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Leading Lady

<b>Tiera Stephen is the only senior on this year's Badger squad.</b>

Tiera Stephen is the only senior on this year's Badger squad.

Feb. 28, 2013

First appeared in Varsity

MADISON, Wis. - Wisconsin women’s basketball coach Bobbie Kelsey can relate to her lone senior, Tiera Stephen. Kelsey ended her Stanford playing career as the lone scholarship player remaining in her recruiting class.

"I came in with five but I went out by myself,’’ said Kelsey, who also went out on crutches after tearing her ACL. “I know how Tiera feels being the only one in that class; it’s kind of lonely, it is.’’

Stephen will be honored following Thursday night’s game against No. 20 Nebraska and the 5-foot-7 point guard expects her family from Dayton, Ohio, to be well-represented at the Kohl Center.

"Mom, dad, sister and brother – I don’t know how they’re getting here, but they’re getting here,’’ Stephen said. “That definitely means a lot. They’ve been with me every step of the way.

“I appreciate my family so much and I’m thankful that they’ll be able to walk me out (during senior introductions) and get recognized as well.’’

Taylor Wurtz is the other senior on the roster but she’s hoping to receive a medical redshirt after a back injury derailed her season after playing in just five games. Wurtz had surgery in early January.

Mike Lucas
UWBadgers.com Insider

On top of that, Stephen’s original recruiting class was at Louisville, not Wisconsin. After playing one season with the Cardinals, which included a Final Four appearance in 2009, she transferred.

“When you get down to the end, it’s a little sad and you wish you had someone who could share those emotions with you,’’ said Stephen, a starter in 26 of 27 games this season.

"Last year, I didn’t know what they (seniors Jade Davis, Ashley Thomas and Anya Covington) were going through. You try to put yourself in their position but you really can’t.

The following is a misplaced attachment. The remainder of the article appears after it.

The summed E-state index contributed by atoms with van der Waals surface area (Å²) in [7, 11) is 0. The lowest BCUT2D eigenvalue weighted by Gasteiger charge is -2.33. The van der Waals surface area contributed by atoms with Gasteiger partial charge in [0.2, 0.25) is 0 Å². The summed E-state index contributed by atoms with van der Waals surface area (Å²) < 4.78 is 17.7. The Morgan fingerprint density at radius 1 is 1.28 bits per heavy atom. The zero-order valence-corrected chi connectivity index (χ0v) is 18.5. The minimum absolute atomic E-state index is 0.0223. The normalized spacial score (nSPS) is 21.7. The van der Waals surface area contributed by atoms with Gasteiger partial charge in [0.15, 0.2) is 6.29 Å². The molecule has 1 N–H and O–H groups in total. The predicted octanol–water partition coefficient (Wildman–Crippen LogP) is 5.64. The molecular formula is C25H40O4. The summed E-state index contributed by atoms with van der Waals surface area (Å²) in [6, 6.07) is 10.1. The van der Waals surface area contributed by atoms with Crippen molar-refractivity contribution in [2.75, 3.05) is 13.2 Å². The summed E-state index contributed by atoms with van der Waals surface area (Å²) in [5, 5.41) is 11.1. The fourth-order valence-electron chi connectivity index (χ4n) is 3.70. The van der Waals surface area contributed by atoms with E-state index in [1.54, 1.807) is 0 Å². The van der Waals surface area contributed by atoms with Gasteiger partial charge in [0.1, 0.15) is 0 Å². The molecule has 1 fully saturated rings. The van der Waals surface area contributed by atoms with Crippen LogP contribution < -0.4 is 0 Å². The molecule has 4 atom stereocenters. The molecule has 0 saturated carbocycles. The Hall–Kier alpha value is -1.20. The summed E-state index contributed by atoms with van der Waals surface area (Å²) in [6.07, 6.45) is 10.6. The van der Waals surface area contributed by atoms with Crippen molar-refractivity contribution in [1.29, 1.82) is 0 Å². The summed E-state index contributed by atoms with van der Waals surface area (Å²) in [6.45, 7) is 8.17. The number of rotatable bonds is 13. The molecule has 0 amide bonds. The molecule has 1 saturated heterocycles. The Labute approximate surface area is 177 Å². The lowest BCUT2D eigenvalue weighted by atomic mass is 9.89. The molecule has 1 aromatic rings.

“It would be nice if Kelly (Supernaw) was still here and I would give anything for Taylor (Wurtz) to be walking out with me. It’s going to be a little emotional and tough when you’re the only one.’’

Bobbie Kelsey can also relate one-on-one with Stephen. That would have been a breaking news story last year. After taking over the UW program, Kelsey struggled to get through to Stephen, a Lisa Stone recruit.

“I think she thought that she was just going to be handed the point guard position,” Kelsey said, “because of where she came from (Louisville) and her pedigree and I wanted her to (take it).’’

But it wasn’t a good fit. Davis took over at point guard while Stephen came off the bench in all but two games. “We didn’t bump heads a lot, but we did a little bit,’’ Kelsey conceded.

Stephen confirmed as much about agreeing to disagree. “That’s true,’’ she said. “We really didn’t get on the same page at all. Granted, it grew a little bit at the end of the year.

“But there were different expectations, different mindsets. At the same time, it’s her program and it’s more on the players to adapt to the coach and I probably didn’t do a very good job of adapting.’’
What a difference a year has made in the relationship between coach and player. “That was a learning experience,’’ Stephen said, “and I didn’t want to go through the same things as a senior.’’

Added Kelsey, who doesn’t pull punches, “She realized, ‘I’ve got to work, I’ve got to earn it.’’’
She also referred to Stephen’s “maturity’’ and “coming of age’’ making a difference.

“They call me the ‘Grandma’ on the team – I’ll be 23 next week,’’ Stephen said. “Knowing where I am now is amazing. It’s been a roller coaster ride, like most careers are. But I’ve matured so much.’’

Kelsey can attest to that growth. Moreover, she wondered aloud, “Oh, my God, what would we do without her? We’d miss her greatly. I wish she was a junior. I never thought that I would say that.’’